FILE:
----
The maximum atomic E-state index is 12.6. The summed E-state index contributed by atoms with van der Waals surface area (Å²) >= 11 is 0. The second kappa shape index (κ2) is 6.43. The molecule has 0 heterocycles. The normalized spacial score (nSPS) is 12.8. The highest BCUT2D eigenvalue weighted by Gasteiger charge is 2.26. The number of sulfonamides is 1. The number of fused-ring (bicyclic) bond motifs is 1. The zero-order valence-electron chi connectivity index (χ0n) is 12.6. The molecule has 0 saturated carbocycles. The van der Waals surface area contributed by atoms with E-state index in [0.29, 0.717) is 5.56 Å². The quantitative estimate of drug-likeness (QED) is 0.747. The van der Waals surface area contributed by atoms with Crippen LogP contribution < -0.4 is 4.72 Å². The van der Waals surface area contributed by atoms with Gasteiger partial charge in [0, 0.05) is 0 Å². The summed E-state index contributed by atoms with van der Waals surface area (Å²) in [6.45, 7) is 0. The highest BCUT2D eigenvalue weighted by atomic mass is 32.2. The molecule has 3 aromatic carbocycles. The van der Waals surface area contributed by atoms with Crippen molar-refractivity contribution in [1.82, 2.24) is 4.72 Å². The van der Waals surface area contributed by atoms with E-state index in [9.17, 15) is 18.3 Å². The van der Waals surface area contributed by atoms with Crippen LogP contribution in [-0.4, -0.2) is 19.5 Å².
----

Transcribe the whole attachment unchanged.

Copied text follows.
The maximum atomic E-state index is 12.6. The summed E-state index contributed by atoms with van der Waals surface area (Å²) >= 11 is 0. The second kappa shape index (κ2) is 6.43. The molecule has 0 heterocycles. The normalized spacial score (nSPS) is 12.8. The highest BCUT2D eigenvalue weighted by Gasteiger charge is 2.26. The number of sulfonamides is 1. The number of fused-ring (bicyclic) bond motifs is 1. The zero-order valence-electron chi connectivity index (χ0n) is 12.6. The molecule has 0 saturated carbocycles. The van der Waals surface area contributed by atoms with E-state index in [0.29, 0.717) is 5.56 Å². The quantitative estimate of drug-likeness (QED) is 0.747. The van der Waals surface area contributed by atoms with Crippen LogP contribution < -0.4 is 4.72 Å². The van der Waals surface area contributed by atoms with Gasteiger partial charge in [0, 0.05) is 0 Å². The summed E-state index contributed by atoms with van der Waals surface area (Å²) in [6.45, 7) is 0. The highest BCUT2D eigenvalue weighted by atomic mass is 32.2. The molecule has 3 aromatic carbocycles. The van der Waals surface area contributed by atoms with Crippen molar-refractivity contribution in [1.82, 2.24) is 4.72 Å². The van der Waals surface area contributed by atoms with E-state index in [9.17, 15) is 18.3 Å². The van der Waals surface area contributed by atoms with Crippen LogP contribution in [-0.4, -0.2) is 19.5 Å².